In March 2015, Russia became one of the first countries to submit its ‘intended nationally determined contributions’ (the actions a national government intends to take under the United Nations Framework Convention on Climate Change). In preparation for the COP-21 in Paris later this year, Russia announced that it is ‘likely’ to reduce its greenhouse gas (GHG) emissions by 25-30% of its 1990 levels by the year 2030 (if all countries share climate responsibilities and Russia’s forest reserves are taken into consideration).
This generous figure immediately provoked a sceptical reaction amongst the international community and national environmental NGOs who pointed out that this commitment might not require Russia to implement any purposeful reduction of its emissions levels.1 On the contrary, this reduction target might actually accommodate a slight increase in emissions.
Once again, Russia’s participation in global climate politics is causing controversy.
Russia has one of the most carbon intensive economies in the world, making the country an important player in global climate politics. But Russia’s commitment to seriously tackling climate change has always been questioned.
For example, following the economic collapse after the Soviet Union’s disintegration, Russia’s GHG emissions fell well below the permitted levels as stipulated in the Kyoto Protocol. Yet Russia took a total of six years to agree to sign and ratify the Protocol which was supported by a very limited number of climate related initiatives at the national level and subsequently did not have a substantial effect on the country’s GHG emissions.
Firefighters, soldiers, volunteers and local residents fight forest around Moscow in 2010. Photo (c) Alexey Nikolaev/DemotixIn 2009, beginning with the acceptance of the Climate Doctrine and culminating with the signing of a presidential decree on reducing emissions, Russian climate policy started to become more proactive and coherent. This positive turn in Russia’s climate policy is perhaps due to Russia’s realisation of its extreme vulnerability to anthropogenic climate change.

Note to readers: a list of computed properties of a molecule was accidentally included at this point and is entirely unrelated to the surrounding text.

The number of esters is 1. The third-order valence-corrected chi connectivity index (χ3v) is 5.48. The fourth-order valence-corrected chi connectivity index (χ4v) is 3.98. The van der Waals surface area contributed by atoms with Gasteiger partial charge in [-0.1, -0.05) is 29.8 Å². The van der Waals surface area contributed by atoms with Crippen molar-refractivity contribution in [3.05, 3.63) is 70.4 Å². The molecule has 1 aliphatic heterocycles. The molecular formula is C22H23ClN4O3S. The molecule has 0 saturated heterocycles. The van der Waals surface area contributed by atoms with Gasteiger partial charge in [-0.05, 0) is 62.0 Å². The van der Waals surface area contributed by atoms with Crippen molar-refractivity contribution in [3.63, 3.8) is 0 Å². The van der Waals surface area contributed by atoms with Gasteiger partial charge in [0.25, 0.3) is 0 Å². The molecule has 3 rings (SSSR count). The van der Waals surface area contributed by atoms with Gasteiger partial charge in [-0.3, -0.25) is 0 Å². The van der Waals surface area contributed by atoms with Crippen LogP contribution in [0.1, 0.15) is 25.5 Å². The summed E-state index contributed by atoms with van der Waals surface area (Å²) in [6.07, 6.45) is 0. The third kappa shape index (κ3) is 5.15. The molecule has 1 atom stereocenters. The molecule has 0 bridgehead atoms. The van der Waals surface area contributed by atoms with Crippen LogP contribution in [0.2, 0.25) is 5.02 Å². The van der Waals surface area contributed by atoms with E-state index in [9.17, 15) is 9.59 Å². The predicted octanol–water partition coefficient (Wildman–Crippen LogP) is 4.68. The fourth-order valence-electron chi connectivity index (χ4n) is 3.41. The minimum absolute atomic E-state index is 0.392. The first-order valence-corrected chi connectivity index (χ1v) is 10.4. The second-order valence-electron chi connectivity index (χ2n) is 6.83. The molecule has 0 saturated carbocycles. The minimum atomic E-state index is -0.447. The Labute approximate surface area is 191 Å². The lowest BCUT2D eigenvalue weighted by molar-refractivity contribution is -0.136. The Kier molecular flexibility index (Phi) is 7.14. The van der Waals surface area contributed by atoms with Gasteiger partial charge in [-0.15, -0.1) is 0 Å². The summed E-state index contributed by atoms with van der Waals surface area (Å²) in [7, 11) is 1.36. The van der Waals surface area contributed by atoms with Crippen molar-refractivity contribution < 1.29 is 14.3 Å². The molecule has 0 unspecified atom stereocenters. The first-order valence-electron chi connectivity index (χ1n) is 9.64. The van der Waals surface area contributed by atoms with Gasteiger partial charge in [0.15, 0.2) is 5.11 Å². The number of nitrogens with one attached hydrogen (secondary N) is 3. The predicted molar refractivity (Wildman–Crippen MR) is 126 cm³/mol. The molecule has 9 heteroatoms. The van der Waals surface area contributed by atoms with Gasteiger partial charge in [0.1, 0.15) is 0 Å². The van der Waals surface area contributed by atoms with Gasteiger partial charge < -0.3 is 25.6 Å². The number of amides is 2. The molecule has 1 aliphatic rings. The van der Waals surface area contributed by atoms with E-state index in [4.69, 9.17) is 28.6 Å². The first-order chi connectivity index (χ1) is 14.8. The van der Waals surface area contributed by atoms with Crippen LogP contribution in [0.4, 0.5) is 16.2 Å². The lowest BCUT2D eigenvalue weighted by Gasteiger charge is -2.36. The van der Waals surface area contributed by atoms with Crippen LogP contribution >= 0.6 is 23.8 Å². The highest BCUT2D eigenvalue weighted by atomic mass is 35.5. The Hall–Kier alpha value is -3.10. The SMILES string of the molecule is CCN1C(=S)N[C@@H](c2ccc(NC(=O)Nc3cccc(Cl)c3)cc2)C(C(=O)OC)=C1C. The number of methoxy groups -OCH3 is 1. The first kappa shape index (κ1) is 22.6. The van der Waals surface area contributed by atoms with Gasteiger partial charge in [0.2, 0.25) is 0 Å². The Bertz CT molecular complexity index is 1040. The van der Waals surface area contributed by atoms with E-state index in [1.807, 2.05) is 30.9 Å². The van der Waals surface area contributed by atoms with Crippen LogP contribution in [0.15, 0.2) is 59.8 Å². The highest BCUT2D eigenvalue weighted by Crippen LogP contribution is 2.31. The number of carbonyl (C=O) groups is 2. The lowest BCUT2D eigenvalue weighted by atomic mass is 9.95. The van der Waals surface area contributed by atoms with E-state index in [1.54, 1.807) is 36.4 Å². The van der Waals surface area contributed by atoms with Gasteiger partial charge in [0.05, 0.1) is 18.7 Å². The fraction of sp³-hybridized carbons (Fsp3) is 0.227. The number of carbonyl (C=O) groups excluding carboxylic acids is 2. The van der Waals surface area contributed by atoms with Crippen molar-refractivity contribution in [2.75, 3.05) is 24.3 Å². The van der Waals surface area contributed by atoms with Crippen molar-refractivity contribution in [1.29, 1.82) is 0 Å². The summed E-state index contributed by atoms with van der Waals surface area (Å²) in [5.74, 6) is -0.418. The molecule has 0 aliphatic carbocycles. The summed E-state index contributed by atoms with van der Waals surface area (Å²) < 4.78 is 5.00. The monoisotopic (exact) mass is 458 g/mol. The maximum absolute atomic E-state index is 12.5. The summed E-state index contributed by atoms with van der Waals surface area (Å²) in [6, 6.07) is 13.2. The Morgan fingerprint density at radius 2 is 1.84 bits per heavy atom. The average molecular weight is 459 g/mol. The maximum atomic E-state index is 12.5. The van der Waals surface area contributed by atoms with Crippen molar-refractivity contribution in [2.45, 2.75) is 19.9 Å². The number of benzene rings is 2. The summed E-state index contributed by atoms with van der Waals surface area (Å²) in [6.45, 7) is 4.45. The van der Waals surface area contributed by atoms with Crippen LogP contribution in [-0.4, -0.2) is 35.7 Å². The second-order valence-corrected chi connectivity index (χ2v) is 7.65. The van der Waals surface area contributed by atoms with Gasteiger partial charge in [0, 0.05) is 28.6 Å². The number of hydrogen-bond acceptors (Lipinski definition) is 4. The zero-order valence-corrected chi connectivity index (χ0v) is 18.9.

Russian climatologists stress that global warming is taking place at least 30% faster in Russia than in the rest of the world and its negative consequences can already be seen in the increased number of extreme weather events, which have resulted in serious economic and human losses. Another more powerful motivation behind changes in Russia’s climate policy can perhaps be attributed to its understanding of the potential economic benefits that come from tackling climate change through energy efficiency policies.
Russia’s participation in global climate politics is causing controversy.
Whatever Russia’s reasons for taking these positive steps may be, they were still not deemed sufficiently important to adopt a stricter GHG emissions reduction commitment.
Russia’s overall weak climate policy can be explained by a number of factors: the prioritisation of economic development over environmental protection; the close connections between the state and the energy sector; the weak position of environmental institutions; and the low level of awareness and concern about climate change among the public.
The latter factor presents a particularly interesting case and helps explain why it has taken Russia so long to even begin talking about climate change.
For years, the topic of climate change was barely part of the public discourse. When it finally entered the debate, climate change was often presented either as a positive development for Russia and Russians (in the form of lower electricity bills and an overall softening of the climate) or as a secondary concern to other more pressing social problems (unemployment financial crises, military conflicts).